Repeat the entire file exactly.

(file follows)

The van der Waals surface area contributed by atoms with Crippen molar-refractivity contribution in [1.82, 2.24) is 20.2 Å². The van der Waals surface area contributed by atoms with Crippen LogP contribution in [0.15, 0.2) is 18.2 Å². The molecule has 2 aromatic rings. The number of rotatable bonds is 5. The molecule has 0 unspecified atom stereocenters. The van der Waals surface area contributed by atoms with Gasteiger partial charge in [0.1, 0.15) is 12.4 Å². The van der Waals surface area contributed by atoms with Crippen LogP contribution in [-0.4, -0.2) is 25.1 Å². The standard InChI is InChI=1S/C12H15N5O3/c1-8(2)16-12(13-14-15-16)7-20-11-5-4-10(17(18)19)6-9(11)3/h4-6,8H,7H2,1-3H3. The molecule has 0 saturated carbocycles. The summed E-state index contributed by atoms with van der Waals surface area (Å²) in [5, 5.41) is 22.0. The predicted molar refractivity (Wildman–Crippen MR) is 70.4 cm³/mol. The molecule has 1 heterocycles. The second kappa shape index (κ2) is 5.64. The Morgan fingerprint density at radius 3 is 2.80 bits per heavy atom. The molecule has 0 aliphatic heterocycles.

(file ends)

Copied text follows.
The van der Waals surface area contributed by atoms with Crippen molar-refractivity contribution in [1.82, 2.24) is 20.2 Å². The van der Waals surface area contributed by atoms with Crippen LogP contribution in [0.15, 0.2) is 18.2 Å². The molecule has 2 aromatic rings. The number of rotatable bonds is 5. The molecule has 0 unspecified atom stereocenters. The van der Waals surface area contributed by atoms with Gasteiger partial charge in [0.1, 0.15) is 12.4 Å². The van der Waals surface area contributed by atoms with Crippen LogP contribution in [-0.4, -0.2) is 25.1 Å². The standard InChI is InChI=1S/C12H15N5O3/c1-8(2)16-12(13-14-15-16)7-20-11-5-4-10(17(18)19)6-9(11)3/h4-6,8H,7H2,1-3H3. The molecule has 0 saturated carbocycles. The summed E-state index contributed by atoms with van der Waals surface area (Å²) in [5, 5.41) is 22.0. The predicted molar refractivity (Wildman–Crippen MR) is 70.4 cm³/mol. The molecule has 1 heterocycles. The second kappa shape index (κ2) is 5.64. The Morgan fingerprint density at radius 3 is 2.80 bits per heavy atom. The molecule has 0 aliphatic heterocycles.